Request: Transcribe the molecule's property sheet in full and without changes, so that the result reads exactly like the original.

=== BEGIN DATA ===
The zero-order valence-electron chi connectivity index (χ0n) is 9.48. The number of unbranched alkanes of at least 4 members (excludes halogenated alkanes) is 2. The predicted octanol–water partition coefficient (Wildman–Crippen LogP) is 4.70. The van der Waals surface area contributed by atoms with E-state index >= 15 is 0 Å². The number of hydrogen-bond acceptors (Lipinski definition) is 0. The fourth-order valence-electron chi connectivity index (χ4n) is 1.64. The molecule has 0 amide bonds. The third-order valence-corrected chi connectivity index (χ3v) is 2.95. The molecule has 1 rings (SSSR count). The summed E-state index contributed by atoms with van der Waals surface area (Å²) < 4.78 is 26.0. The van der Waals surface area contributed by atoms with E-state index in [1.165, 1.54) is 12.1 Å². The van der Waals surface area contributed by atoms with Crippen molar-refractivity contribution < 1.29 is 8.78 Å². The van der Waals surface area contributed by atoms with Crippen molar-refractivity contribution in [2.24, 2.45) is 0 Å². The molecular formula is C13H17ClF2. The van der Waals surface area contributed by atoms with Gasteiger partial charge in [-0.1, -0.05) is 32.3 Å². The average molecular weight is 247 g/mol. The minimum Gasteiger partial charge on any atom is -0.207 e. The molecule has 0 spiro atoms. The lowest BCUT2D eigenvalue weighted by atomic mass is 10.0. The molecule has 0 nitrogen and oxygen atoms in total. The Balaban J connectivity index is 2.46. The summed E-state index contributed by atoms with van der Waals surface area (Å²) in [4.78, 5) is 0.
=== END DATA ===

The zero-order valence-electron chi connectivity index (χ0n) is 9.48. The number of unbranched alkanes of at least 4 members (excludes halogenated alkanes) is 2. The predicted octanol–water partition coefficient (Wildman–Crippen LogP) is 4.70. The van der Waals surface area contributed by atoms with E-state index >= 15 is 0 Å². The number of hydrogen-bond acceptors (Lipinski definition) is 0. The fourth-order valence-electron chi connectivity index (χ4n) is 1.64. The molecule has 0 amide bonds. The third-order valence-corrected chi connectivity index (χ3v) is 2.95. The molecule has 1 rings (SSSR count). The summed E-state index contributed by atoms with van der Waals surface area (Å²) < 4.78 is 26.0. The van der Waals surface area contributed by atoms with E-state index in [1.165, 1.54) is 12.1 Å². The van der Waals surface area contributed by atoms with Crippen molar-refractivity contribution < 1.29 is 8.78 Å². The van der Waals surface area contributed by atoms with Crippen molar-refractivity contribution in [2.24, 2.45) is 0 Å². The molecular formula is C13H17ClF2. The van der Waals surface area contributed by atoms with Gasteiger partial charge in [-0.1, -0.05) is 32.3 Å². The average molecular weight is 247 g/mol. The minimum Gasteiger partial charge on any atom is -0.207 e. The molecule has 0 spiro atoms. The lowest BCUT2D eigenvalue weighted by atomic mass is 10.0. The molecule has 0 nitrogen and oxygen atoms in total. The Balaban J connectivity index is 2.46. The summed E-state index contributed by atoms with van der Waals surface area (Å²) in [4.78, 5) is 0.